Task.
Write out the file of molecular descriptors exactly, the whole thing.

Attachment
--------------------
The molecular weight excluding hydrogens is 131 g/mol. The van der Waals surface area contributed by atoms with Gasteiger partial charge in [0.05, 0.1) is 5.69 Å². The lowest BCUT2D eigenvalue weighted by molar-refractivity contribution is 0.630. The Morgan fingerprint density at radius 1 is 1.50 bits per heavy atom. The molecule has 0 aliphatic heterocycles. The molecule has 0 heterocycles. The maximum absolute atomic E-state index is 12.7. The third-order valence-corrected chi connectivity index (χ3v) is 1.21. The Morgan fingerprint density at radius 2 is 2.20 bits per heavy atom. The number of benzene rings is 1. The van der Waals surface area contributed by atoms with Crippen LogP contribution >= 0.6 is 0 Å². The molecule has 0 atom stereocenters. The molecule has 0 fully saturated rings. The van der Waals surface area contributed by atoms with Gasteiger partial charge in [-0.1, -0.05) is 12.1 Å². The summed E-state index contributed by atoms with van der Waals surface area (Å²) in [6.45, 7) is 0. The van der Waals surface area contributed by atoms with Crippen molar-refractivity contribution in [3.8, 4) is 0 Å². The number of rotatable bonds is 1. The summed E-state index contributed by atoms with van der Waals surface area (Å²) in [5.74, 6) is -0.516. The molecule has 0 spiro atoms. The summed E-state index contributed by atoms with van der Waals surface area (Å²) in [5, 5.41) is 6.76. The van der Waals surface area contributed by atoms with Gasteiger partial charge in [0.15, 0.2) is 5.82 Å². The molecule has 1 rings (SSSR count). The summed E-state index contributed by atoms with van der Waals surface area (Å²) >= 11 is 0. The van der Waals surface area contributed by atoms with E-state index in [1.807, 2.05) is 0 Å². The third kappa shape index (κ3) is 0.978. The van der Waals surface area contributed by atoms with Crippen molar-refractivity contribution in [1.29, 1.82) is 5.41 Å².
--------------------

The molecular weight excluding hydrogens is 131 g/mol. The van der Waals surface area contributed by atoms with Gasteiger partial charge in [0.05, 0.1) is 5.69 Å². The lowest BCUT2D eigenvalue weighted by molar-refractivity contribution is 0.630. The Morgan fingerprint density at radius 1 is 1.50 bits per heavy atom. The molecule has 0 aliphatic heterocycles. The molecule has 0 heterocycles. The maximum absolute atomic E-state index is 12.7. The third-order valence-corrected chi connectivity index (χ3v) is 1.21. The Morgan fingerprint density at radius 2 is 2.20 bits per heavy atom. The number of benzene rings is 1. The van der Waals surface area contributed by atoms with Crippen LogP contribution >= 0.6 is 0 Å². The molecule has 0 atom stereocenters. The molecule has 0 fully saturated rings. The van der Waals surface area contributed by atoms with Gasteiger partial charge in [-0.1, -0.05) is 12.1 Å². The summed E-state index contributed by atoms with van der Waals surface area (Å²) in [6.45, 7) is 0. The van der Waals surface area contributed by atoms with Crippen molar-refractivity contribution in [3.8, 4) is 0 Å². The number of rotatable bonds is 1. The summed E-state index contributed by atoms with van der Waals surface area (Å²) in [5.74, 6) is -0.516. The molecule has 0 spiro atoms. The summed E-state index contributed by atoms with van der Waals surface area (Å²) in [5, 5.41) is 6.76. The van der Waals surface area contributed by atoms with Gasteiger partial charge in [0.15, 0.2) is 5.82 Å². The molecule has 1 rings (SSSR count). The summed E-state index contributed by atoms with van der Waals surface area (Å²) >= 11 is 0. The van der Waals surface area contributed by atoms with E-state index in [1.807, 2.05) is 0 Å². The third kappa shape index (κ3) is 0.978. The van der Waals surface area contributed by atoms with Crippen molar-refractivity contribution in [1.29, 1.82) is 5.41 Å².